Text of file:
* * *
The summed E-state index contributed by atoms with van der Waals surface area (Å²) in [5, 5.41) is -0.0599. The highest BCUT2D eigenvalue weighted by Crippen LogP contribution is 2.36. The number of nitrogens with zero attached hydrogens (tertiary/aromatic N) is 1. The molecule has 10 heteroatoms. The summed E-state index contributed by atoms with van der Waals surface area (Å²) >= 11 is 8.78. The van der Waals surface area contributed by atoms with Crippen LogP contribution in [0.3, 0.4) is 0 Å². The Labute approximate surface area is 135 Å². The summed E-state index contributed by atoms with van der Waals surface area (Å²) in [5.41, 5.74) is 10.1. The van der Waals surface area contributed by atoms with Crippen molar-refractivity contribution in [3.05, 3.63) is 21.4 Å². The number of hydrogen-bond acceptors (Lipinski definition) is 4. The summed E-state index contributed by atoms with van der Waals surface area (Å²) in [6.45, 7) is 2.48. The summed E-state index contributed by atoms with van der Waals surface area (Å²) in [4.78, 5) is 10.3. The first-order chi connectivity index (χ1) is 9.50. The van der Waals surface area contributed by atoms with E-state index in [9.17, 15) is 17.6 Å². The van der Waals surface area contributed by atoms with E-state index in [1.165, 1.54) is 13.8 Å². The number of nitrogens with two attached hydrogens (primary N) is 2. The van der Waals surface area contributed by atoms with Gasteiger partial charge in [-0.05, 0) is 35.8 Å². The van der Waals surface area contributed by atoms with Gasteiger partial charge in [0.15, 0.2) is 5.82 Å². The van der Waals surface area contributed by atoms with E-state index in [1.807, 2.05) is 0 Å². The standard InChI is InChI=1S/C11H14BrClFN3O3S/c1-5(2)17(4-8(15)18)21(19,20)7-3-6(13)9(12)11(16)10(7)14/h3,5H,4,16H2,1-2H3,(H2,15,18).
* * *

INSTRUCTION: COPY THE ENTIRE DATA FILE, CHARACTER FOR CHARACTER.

The summed E-state index contributed by atoms with van der Waals surface area (Å²) in [5, 5.41) is -0.0599. The highest BCUT2D eigenvalue weighted by Crippen LogP contribution is 2.36. The number of nitrogens with zero attached hydrogens (tertiary/aromatic N) is 1. The molecule has 10 heteroatoms. The summed E-state index contributed by atoms with van der Waals surface area (Å²) >= 11 is 8.78. The van der Waals surface area contributed by atoms with Crippen LogP contribution in [0.3, 0.4) is 0 Å². The Labute approximate surface area is 135 Å². The summed E-state index contributed by atoms with van der Waals surface area (Å²) in [5.41, 5.74) is 10.1. The van der Waals surface area contributed by atoms with Crippen molar-refractivity contribution in [3.05, 3.63) is 21.4 Å². The number of hydrogen-bond acceptors (Lipinski definition) is 4. The summed E-state index contributed by atoms with van der Waals surface area (Å²) in [6.45, 7) is 2.48. The summed E-state index contributed by atoms with van der Waals surface area (Å²) in [4.78, 5) is 10.3. The first-order chi connectivity index (χ1) is 9.50. The van der Waals surface area contributed by atoms with E-state index in [9.17, 15) is 17.6 Å². The van der Waals surface area contributed by atoms with E-state index in [1.165, 1.54) is 13.8 Å². The number of nitrogens with two attached hydrogens (primary N) is 2. The van der Waals surface area contributed by atoms with Gasteiger partial charge in [-0.05, 0) is 35.8 Å². The van der Waals surface area contributed by atoms with Gasteiger partial charge in [0.15, 0.2) is 5.82 Å². The van der Waals surface area contributed by atoms with E-state index in [1.807, 2.05) is 0 Å². The standard InChI is InChI=1S/C11H14BrClFN3O3S/c1-5(2)17(4-8(15)18)21(19,20)7-3-6(13)9(12)11(16)10(7)14/h3,5H,4,16H2,1-2H3,(H2,15,18).